A New York Times Book Review Editors' Choice
One of our most beloved writers reassess the electrifying works of literature that have shaped her life
I sometimes think I was born reading . . . I can’t remember the time when I didn’t have a book in my hands, my head lost to the world around me.
Unfinished Business: Notes of a Chronic Re-reader is Vivian Gornick’s celebration of passionate reading, of returning again and again to the books that have shaped her at crucial points in her life. In nine essays that traverse literary criticism, memoir, and biography, one of our most celebrated critics writes about the importance of reading—and re-reading—as life progresses. Gornick finds herself in contradictory characters within D. H. Lawrence’s Sons and Lovers, assesses womanhood in Colette’s The Vagabond and The Shackle, and considers the veracity of memory in Marguerite Duras’s The Lover. She revisits Great War novels by J. L. Carr and Pat Barker, uncovers the psychological complexity of Elizabeth Bowen’s prose, and soaks in Natalia Ginzburg, “a writer whose work has often made me love life more.” After adopting two cats, whose erratic behavior she finds vexing, she discovers Doris Lessing’s Particularly Cats.
Guided by Gornick’s trademark verve and insight, Unfinished Business is a masterful appreciation of literature’s power to illuminate our lives from a peerless writer and thinker who “still read[s] to feel the power of Life with a capital L.”
About the Author
Vivian Gornick's books include Approaching Eye Level, The End of The Novel of Love, and The Situation and The Story. She lives in New York City.
“Gornick’s new book is part memoiristic collage, part literary criticism, yet it is also an urgent argument that rereading offers the opportunity not just to correct and adjust one’s recollection of a book but to correct and adjust one’s perception of oneself . . . Lively, personable . . . sneakily poignant . . . It is one of the great ironies of consuming literature that as much as we read to expand our minds, we often take in only whatever it is that we are primed to absorb at a particular moment. Do not, Gornick says in this brief, incisive book, let that be the end of it.” --Chloë Schama, The New York Times Book Review
"Vivacious and highly recommended." --Michael Dirda, The Washington Post
"Unfinished Business is all about different ways of looking, a chronicle of the protean perceptions and interpretations . . . Gornick certainly is convincing when she takes the perceived textual qualities of realness and life and brings them to bear on her own life . . . In each case, the new reading leads to a different destination; in each case, Gornick is guided by a yearning that has remained as constant through the years as a star." --Christopher Sorrentino, Bookforum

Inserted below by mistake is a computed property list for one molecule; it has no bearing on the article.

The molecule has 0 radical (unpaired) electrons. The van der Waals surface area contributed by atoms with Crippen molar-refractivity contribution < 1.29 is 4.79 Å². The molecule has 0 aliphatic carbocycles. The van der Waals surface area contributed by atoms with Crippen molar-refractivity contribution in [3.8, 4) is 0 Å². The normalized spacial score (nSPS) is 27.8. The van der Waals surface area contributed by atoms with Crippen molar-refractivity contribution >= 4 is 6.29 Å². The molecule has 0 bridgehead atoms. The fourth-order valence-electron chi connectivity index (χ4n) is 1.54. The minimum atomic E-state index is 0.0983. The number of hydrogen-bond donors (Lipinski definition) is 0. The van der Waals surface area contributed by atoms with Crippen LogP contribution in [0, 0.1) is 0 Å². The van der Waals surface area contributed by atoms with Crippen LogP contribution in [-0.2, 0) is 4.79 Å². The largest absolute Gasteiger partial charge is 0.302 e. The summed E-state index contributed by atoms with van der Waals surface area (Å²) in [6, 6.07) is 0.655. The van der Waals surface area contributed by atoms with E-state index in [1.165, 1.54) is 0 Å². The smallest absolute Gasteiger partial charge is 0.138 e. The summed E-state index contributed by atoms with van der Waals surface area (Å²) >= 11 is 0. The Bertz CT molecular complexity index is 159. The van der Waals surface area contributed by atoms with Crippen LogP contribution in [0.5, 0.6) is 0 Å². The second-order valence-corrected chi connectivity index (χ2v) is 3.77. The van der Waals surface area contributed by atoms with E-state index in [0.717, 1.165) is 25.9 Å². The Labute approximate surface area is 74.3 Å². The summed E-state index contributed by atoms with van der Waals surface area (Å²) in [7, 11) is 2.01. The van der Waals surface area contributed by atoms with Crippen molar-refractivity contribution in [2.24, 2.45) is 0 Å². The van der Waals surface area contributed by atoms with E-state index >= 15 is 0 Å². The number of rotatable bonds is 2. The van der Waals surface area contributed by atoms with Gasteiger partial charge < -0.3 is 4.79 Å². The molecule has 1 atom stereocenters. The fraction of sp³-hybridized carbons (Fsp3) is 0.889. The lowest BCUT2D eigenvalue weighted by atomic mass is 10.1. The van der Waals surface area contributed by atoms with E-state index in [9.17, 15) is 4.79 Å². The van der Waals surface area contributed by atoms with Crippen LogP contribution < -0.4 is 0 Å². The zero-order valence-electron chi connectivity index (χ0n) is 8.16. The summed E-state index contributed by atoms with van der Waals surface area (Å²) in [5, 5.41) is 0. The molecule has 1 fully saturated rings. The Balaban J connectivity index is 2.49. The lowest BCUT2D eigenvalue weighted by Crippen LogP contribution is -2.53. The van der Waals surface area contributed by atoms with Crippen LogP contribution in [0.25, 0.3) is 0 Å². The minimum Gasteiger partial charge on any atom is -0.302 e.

"Reading Gornick rereading, there is the persistent feeling that we—readers, writers, authors, characters—are all in it together, trying to grasp the bigger, ever-shifting picture of why we do what we do and to find the tools to illuminate, reveal, question, mourn, and grow." --Emily LaBarge, Los Angeles Review of Books
"[An] enchanting and addictive little book—whose size and shape make it feel like it contains epigrams and instructions for life when in fact it contains not so much instructions for life, but life itself." --Thomas Beller, 4Columns
"These essays glow with Gornick's sharp intelligence . . . Whatever a reader may think of Gornick's tastes and interpretations, it must be recognized that few champions of literature and reading are as passionate and uncompromising. Would that there were more." --Bill Thompson, The Post and Courier
"Gornick’s ferocious but principled intelligence emanates from each of the essays in this distinctive collection . . . The author reads more deeply and keenly than most, with perceptions amplified by the perspective of her 84 years . . . Literature knows few champions as ardent and insightful—or as uncompromising—as Gornick, which is to readers’ good fortune." --Kirkus (starred review)
"A delightful entry for lovers of literature and literary criticism." --Library Journal (starred review)
"Through steady, sculpted prose and elegant readings, Gornick concludes the work of great literature is less about 'the transporting pleasure of the story itself' than revealing readers to themselves . . . The insights in this rich work will be appreciated by Gornick fans and bibliophiles alike." --Publishers Weekly